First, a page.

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"Motorcycle Safety Tips"

Schwebel, Goetz & Sieben Website
March 2007

Article Author: James R. Schwebel

An average of 166,000 Americans are hospitalized as a result of a motorcycle accident and worse yet, nearly 5,000 will die in any given year. Numerous others will be crippled for life.  There are three primary reasons have been identified:

1. Motorcycles are harder to see than a car.
2. Motorcycles are open air vehicles, and offer no protection for the rider.
3. Since it’s on two wheels, handling can be difficult with skidding often ending in a crash.

Follow these simple safety tips and you can safely enjoy the sense of freedom and control that comes from riding a motorcycle:

  • Always wear a helmet as well as eye and face protection.
  • Never ride a motorcycle while under the influence of alcohol or drugs.
  • Ride with extreme care. Steering, accelerating and braking require skill and a high degree of coordination.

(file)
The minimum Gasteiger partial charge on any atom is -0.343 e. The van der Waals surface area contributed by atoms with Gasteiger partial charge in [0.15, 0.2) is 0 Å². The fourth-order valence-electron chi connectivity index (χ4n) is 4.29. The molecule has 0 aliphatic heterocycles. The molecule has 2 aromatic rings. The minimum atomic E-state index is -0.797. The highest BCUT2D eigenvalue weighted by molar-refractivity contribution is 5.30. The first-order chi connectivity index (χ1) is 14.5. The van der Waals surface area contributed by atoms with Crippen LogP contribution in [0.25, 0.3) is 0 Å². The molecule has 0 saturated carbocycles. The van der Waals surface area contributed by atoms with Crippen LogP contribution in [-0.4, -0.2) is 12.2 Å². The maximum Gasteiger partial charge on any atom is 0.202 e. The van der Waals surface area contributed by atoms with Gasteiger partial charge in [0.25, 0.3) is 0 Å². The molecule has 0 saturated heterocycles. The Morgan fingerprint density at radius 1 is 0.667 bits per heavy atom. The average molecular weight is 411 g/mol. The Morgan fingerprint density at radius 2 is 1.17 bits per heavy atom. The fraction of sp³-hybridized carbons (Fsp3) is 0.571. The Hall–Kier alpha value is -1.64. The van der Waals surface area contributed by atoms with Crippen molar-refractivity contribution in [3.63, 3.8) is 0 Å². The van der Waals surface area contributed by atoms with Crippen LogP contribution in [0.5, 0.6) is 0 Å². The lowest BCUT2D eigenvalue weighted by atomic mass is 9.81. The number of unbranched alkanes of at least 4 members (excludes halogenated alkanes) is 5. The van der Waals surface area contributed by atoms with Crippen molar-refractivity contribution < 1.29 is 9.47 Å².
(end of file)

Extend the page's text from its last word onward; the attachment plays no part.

• Get licensed (all states require a motorcycle license).
  • If you are a new rider, take a motorcycle safe riding class. Take one even if you think you are an experienced rider. You’ll be surprised what you didn’t know.
  • Drive Defensively. Do not expect that car drivers will give you the right-of-way.
  • Avoid the center of the lane where debris and oil droppings from cars accumulate. Also watch for other hazards including pot holes, cracks, sand, etc.
  • Wear a proper outfit – leather gloves, jacket and boots will protect you from “road rash.”
  • Always ride with your headlight on if permitted by traffic laws even during the daytime. It will make you more visible to other drivers.
  • Apply reflective tape to your helmet.
  • Maintain your bike regularly. Make sure the brakes are in order. Do routine chain and engine checks before riding.
  • Follow all rules of the road and don’t speed. Nearly 40 percent of riders killed were speeding.
  • Watch out for other vehicles coming from driveways and side streets.
  • Don't let anyone ride with you as a passenger until you are a skilled rider.